I have always been fascinated by physicist Albert Einstein. His intellect is certainly amazing, but I also admire his search for answers about the meaning of life. Though he is probably best known for his theory of relativity, Einstein’s numerous scientific contributions were ultimately acknowledged when Time Magazine recognized him in 1999 as the Person of the Century.
My favorite story about Einstein happened after he became a household name. The great physicist was traveling by train. When the conductor came to Einstein he requested his ticket. The famous genius reached into his vest pocket but did not find the ticket there. He searched through all of his other pockets, then looked in his briefcase, however, the missing ticket was nowhere to be found.
However, by this time the conductor recognized his famous passenger and said, “Dr. Einstein, I know who you are. We all know who you are. I’m sure you bought a ticket. Don’t worry about it.” With that, he continued down the aisle punching other passengers’ tickets. Before moving to the next railroad car, he turned around for one more look at his famous guest and saw the physicist on his hands and knees looking underneath his seat for the missing ticket.
The conductor retraced his steps and again reassured him, “Dr. Einstein, don’t worry, I know who you are… You don’t need a ticket. I’m sure you bought one.” Einstein reportedly said, “Young man, I too know who I am. What I don’t know is where I am going.”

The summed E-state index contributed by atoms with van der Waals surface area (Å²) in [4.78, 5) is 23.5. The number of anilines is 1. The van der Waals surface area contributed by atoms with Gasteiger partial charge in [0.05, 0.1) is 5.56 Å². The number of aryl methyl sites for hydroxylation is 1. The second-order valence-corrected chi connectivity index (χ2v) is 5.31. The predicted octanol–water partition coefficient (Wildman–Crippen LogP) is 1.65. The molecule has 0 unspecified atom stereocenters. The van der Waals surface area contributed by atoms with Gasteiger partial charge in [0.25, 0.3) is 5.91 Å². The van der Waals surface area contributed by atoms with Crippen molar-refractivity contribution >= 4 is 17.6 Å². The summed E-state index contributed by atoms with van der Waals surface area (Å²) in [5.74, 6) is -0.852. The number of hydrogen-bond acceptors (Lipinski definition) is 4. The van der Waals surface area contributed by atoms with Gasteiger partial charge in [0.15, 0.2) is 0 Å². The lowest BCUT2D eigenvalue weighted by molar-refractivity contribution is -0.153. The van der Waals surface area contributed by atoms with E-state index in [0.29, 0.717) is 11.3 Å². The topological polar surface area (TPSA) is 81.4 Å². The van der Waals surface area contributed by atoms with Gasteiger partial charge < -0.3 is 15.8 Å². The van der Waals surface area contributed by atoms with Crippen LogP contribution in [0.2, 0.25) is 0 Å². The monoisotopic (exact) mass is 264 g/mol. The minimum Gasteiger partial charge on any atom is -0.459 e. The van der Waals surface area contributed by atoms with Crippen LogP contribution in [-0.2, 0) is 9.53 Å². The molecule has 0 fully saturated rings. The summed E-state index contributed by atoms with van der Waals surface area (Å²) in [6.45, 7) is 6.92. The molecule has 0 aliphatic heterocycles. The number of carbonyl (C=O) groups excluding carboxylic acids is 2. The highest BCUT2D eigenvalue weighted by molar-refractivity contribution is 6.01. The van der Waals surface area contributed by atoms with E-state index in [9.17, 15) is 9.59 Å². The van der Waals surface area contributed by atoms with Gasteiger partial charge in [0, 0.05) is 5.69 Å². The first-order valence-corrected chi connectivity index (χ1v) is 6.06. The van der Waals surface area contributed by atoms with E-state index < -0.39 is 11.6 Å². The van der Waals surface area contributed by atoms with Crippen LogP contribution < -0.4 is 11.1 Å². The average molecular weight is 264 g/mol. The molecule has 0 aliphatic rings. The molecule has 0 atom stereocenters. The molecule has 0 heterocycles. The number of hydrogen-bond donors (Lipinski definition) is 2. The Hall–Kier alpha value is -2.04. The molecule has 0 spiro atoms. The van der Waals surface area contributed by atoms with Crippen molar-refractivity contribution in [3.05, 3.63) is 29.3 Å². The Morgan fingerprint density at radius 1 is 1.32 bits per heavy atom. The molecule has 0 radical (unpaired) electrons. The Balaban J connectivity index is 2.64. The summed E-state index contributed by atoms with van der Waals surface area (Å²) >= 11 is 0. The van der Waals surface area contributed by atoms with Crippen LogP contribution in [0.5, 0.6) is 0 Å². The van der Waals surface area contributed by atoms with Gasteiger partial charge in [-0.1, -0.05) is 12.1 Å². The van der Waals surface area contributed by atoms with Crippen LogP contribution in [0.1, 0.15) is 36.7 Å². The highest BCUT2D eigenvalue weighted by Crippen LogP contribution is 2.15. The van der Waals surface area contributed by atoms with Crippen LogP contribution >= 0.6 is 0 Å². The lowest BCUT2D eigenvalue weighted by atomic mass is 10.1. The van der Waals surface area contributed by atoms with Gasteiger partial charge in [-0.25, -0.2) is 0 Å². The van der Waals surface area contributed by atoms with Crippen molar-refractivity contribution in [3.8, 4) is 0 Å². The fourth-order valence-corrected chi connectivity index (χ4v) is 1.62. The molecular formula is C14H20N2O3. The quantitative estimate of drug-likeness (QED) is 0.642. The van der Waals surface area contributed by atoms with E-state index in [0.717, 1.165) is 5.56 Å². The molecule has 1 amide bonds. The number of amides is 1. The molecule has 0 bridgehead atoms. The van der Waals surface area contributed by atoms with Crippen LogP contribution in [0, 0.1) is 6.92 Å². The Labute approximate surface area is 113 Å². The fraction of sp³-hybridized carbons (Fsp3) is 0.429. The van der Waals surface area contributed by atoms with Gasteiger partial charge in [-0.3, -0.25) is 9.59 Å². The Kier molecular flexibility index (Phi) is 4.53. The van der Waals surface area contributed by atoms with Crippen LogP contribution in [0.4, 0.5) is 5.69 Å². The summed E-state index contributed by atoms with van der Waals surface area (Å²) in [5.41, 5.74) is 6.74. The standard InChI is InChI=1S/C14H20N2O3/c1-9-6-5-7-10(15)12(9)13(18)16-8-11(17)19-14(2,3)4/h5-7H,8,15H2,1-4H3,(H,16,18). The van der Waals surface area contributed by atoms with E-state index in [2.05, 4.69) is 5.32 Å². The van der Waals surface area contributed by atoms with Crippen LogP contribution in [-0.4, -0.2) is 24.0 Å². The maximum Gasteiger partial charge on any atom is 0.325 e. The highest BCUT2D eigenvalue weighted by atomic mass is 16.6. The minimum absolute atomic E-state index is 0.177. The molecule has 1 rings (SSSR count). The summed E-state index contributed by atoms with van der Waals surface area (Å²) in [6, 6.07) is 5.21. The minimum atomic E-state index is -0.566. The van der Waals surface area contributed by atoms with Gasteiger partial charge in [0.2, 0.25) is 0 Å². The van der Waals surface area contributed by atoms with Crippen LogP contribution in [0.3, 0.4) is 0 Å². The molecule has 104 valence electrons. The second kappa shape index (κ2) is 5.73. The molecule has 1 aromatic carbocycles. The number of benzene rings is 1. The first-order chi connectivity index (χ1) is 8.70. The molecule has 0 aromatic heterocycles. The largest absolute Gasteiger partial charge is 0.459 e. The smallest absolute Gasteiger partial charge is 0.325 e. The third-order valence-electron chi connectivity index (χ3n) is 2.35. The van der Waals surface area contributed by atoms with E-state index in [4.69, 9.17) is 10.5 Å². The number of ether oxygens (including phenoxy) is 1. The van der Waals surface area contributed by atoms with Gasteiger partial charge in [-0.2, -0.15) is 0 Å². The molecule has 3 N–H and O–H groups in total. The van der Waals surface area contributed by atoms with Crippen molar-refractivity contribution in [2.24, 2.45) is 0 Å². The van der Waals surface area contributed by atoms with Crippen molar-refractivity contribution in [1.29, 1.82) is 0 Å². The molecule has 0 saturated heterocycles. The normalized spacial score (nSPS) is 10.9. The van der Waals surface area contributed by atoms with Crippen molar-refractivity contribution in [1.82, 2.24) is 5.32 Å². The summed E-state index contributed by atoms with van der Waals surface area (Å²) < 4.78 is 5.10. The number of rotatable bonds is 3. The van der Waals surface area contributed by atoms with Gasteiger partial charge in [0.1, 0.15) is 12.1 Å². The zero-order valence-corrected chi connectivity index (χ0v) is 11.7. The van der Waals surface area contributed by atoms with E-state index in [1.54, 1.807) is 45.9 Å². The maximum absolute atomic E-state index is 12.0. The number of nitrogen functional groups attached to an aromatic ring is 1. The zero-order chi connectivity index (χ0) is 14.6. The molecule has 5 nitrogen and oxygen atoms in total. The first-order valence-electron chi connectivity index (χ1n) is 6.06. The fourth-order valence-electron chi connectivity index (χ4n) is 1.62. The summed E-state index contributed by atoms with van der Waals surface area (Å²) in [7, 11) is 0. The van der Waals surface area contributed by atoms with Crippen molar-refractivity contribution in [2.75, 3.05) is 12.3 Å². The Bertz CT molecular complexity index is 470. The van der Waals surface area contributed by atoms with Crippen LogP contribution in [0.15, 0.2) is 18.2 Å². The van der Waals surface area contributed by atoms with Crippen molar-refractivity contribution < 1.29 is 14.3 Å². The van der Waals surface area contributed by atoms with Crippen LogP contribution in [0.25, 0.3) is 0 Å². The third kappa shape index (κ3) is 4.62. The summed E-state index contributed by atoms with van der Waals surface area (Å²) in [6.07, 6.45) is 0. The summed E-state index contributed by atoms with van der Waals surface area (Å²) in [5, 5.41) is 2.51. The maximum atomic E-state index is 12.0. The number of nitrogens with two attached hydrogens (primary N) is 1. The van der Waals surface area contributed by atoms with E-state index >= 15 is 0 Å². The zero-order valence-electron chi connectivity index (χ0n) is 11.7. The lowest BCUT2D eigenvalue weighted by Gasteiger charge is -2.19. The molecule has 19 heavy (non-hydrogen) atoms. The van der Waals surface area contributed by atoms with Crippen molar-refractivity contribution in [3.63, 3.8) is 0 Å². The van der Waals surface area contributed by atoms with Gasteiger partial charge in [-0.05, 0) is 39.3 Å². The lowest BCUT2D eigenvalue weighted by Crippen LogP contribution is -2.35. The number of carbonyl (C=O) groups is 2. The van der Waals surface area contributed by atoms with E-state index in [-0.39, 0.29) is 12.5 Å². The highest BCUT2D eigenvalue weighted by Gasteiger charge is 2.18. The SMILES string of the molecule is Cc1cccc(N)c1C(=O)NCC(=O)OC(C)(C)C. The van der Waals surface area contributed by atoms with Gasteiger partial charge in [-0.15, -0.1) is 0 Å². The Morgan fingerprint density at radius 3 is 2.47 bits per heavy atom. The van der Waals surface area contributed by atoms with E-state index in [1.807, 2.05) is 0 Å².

I love this story because it reminds me that bright people can be distracted and forget simple things. None of us is as accomplished as Einstein, but all of us like him sometimes fail to remember simple things. In my mind, the real point of the story is the importance of knowing who you are and where you are going.
Finding answers to both questions is connected to a reality the Bible repeatedly reminds us of; that life is short. David wrote, “All we are is a puff of air; we’re like shadows in a campfire.” (Psalm 144:4, MSG) James 4:14 says, “Your life is like the morning fog – it’s here a little while, then it’s gone.” (NLT) Both verses communicate the reality that our earthly lives do not last long.
To know who we are and where we are going, we need to understand life is short. It is only as we grasp the significance of eternal life that we can understand how to live well. Moses put it this way, “Teach us to number our days, that we may gain a heart of wisdom.” (Psalm 90:12, NIV) It is only as we realize how brief life is that we are equipped to live wisely.